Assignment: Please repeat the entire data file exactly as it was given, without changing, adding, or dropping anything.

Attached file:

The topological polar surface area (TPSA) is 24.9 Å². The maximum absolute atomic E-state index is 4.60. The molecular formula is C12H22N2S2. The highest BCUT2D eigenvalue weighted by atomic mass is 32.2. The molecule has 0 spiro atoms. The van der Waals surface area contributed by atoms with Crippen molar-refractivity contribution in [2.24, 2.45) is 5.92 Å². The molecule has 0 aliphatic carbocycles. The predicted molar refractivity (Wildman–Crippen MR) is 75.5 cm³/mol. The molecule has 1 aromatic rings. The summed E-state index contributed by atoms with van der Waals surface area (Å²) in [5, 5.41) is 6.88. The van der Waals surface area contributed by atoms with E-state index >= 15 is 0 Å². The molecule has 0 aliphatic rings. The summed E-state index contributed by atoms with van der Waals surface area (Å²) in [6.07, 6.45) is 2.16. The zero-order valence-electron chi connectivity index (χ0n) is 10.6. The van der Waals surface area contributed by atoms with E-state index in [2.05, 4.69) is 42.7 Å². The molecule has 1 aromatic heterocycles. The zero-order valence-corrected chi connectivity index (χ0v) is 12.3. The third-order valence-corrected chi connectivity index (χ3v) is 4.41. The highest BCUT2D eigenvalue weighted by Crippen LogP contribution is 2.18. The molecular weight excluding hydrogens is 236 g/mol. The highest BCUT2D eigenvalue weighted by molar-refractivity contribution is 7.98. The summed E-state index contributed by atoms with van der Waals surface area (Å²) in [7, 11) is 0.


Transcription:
The topological polar surface area (TPSA) is 24.9 Å². The maximum absolute atomic E-state index is 4.60. The molecular formula is C12H22N2S2. The highest BCUT2D eigenvalue weighted by atomic mass is 32.2. The molecule has 0 spiro atoms. The van der Waals surface area contributed by atoms with Crippen molar-refractivity contribution in [2.24, 2.45) is 5.92 Å². The molecule has 0 aliphatic carbocycles. The predicted molar refractivity (Wildman–Crippen MR) is 75.5 cm³/mol. The molecule has 1 aromatic rings. The summed E-state index contributed by atoms with van der Waals surface area (Å²) in [5, 5.41) is 6.88. The van der Waals surface area contributed by atoms with E-state index >= 15 is 0 Å². The molecule has 0 aliphatic rings. The summed E-state index contributed by atoms with van der Waals surface area (Å²) in [6.07, 6.45) is 2.16. The zero-order valence-electron chi connectivity index (χ0n) is 10.6. The van der Waals surface area contributed by atoms with E-state index in [2.05, 4.69) is 42.7 Å². The molecule has 1 aromatic heterocycles. The zero-order valence-corrected chi connectivity index (χ0v) is 12.3. The third-order valence-corrected chi connectivity index (χ3v) is 4.41. The highest BCUT2D eigenvalue weighted by Crippen LogP contribution is 2.18. The molecular weight excluding hydrogens is 236 g/mol. The highest BCUT2D eigenvalue weighted by molar-refractivity contribution is 7.98. The summed E-state index contributed by atoms with van der Waals surface area (Å²) in [7, 11) is 0.